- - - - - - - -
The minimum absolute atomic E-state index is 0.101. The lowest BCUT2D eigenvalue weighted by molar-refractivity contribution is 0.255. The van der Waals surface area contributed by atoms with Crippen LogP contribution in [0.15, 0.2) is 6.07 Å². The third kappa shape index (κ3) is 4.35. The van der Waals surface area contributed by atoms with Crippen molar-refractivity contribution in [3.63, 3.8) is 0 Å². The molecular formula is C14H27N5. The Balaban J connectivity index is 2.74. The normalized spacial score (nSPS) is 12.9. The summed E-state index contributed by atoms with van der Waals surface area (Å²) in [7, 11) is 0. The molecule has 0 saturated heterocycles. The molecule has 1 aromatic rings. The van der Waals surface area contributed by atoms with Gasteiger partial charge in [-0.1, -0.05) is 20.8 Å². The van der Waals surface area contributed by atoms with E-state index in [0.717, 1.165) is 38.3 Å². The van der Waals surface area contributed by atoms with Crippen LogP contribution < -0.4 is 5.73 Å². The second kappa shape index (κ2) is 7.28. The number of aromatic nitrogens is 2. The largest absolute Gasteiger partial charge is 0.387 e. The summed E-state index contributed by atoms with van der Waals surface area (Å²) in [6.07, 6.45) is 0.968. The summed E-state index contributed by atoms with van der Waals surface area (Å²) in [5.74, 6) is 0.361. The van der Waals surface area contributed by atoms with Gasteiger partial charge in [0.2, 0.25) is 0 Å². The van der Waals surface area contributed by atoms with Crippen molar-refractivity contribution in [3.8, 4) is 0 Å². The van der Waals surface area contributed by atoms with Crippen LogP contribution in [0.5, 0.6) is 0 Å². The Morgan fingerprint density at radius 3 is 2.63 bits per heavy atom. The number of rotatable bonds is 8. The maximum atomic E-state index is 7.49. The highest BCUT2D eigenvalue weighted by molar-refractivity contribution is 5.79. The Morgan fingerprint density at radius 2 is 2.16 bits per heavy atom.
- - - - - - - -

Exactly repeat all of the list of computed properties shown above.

The minimum absolute atomic E-state index is 0.101. The lowest BCUT2D eigenvalue weighted by molar-refractivity contribution is 0.255. The van der Waals surface area contributed by atoms with Crippen LogP contribution in [0.15, 0.2) is 6.07 Å². The third kappa shape index (κ3) is 4.35. The van der Waals surface area contributed by atoms with Crippen molar-refractivity contribution in [3.63, 3.8) is 0 Å². The molecular formula is C14H27N5. The Balaban J connectivity index is 2.74. The normalized spacial score (nSPS) is 12.9. The summed E-state index contributed by atoms with van der Waals surface area (Å²) in [7, 11) is 0. The molecule has 0 saturated heterocycles. The molecule has 1 aromatic rings. The van der Waals surface area contributed by atoms with Gasteiger partial charge in [-0.1, -0.05) is 20.8 Å². The van der Waals surface area contributed by atoms with E-state index in [0.717, 1.165) is 38.3 Å². The van der Waals surface area contributed by atoms with Crippen LogP contribution < -0.4 is 5.73 Å². The second kappa shape index (κ2) is 7.28. The number of aromatic nitrogens is 2. The largest absolute Gasteiger partial charge is 0.387 e. The summed E-state index contributed by atoms with van der Waals surface area (Å²) in [6.07, 6.45) is 0.968. The summed E-state index contributed by atoms with van der Waals surface area (Å²) in [5.74, 6) is 0.361. The van der Waals surface area contributed by atoms with Gasteiger partial charge in [0.2, 0.25) is 0 Å². The van der Waals surface area contributed by atoms with Crippen molar-refractivity contribution in [3.8, 4) is 0 Å². The van der Waals surface area contributed by atoms with Crippen LogP contribution in [0.5, 0.6) is 0 Å². The Morgan fingerprint density at radius 3 is 2.63 bits per heavy atom. The number of rotatable bonds is 8. The maximum atomic E-state index is 7.49. The highest BCUT2D eigenvalue weighted by molar-refractivity contribution is 5.79. The Morgan fingerprint density at radius 2 is 2.16 bits per heavy atom.